New Year is the principal winter holiday, as opposed to Christmas. It is universally recognized as such by both secular and religious people. Whereas New Year is mostly an occasion merely for parties and drinking in the West, most of the traditions associated with Christmas fall on New Year in Russia. The welcoming of the new year is considered the most significant occasion of the winter.
The New Year's tree is identical to a Christmas tree in the West. It is decorated in the same way, with ornaments, lights and garland. Stars are usually perched atop the tree rather than angels, and ornaments of a religious nature as well as nativity scenes are notably absent.
Folklore holds that Ded Moroz ("Grandfather Frost") is charged with the responsibility for delivering presents on New Year's Eve. He is a large, bearded and grandfatherly man resembling Santa Claus, although he has no saintly identity, nor sleigh nor reindeer. He is sometimes said to be dressed in blue rather than red - this is a point of contention. Either way, he emerges on New Year's Eve with a gargantuan, overflowing sack of gifts and dispenses them to each family. The actual procedure of doing this is not a significant component of the mythology; he doesn't come down the chimney, but it doesn't really matter how he gets into your dwelling. Perhaps through the front door, perhaps through the window - who knows?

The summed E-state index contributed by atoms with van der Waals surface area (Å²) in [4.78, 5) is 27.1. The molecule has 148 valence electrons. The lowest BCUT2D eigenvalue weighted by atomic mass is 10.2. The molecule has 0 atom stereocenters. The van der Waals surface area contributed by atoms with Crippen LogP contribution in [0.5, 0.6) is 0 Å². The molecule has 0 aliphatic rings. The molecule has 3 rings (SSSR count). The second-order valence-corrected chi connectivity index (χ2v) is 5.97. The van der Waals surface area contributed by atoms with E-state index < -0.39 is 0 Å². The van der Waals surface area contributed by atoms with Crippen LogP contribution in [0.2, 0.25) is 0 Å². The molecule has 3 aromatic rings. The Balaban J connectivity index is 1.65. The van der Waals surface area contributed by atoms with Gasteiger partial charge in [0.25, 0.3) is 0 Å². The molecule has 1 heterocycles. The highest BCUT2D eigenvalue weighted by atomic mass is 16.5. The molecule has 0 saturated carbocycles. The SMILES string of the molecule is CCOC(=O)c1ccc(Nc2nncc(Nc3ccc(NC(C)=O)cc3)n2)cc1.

Instead of elves to help him, Ded Moroz has his grand-daughter Snegurochka ("Snowy"), with whom he lives somewhere in the northern forest. Snegurochka is generally portrayed as an attractive young blonde girl, often dressed in light winter attire and sometimes a red cap. Presents are also given on New Year. There is no requirement of waiting until the morning of New Year's Day to open them; instead, they are usually presented and opened shortly after greeting the New Year at midnight.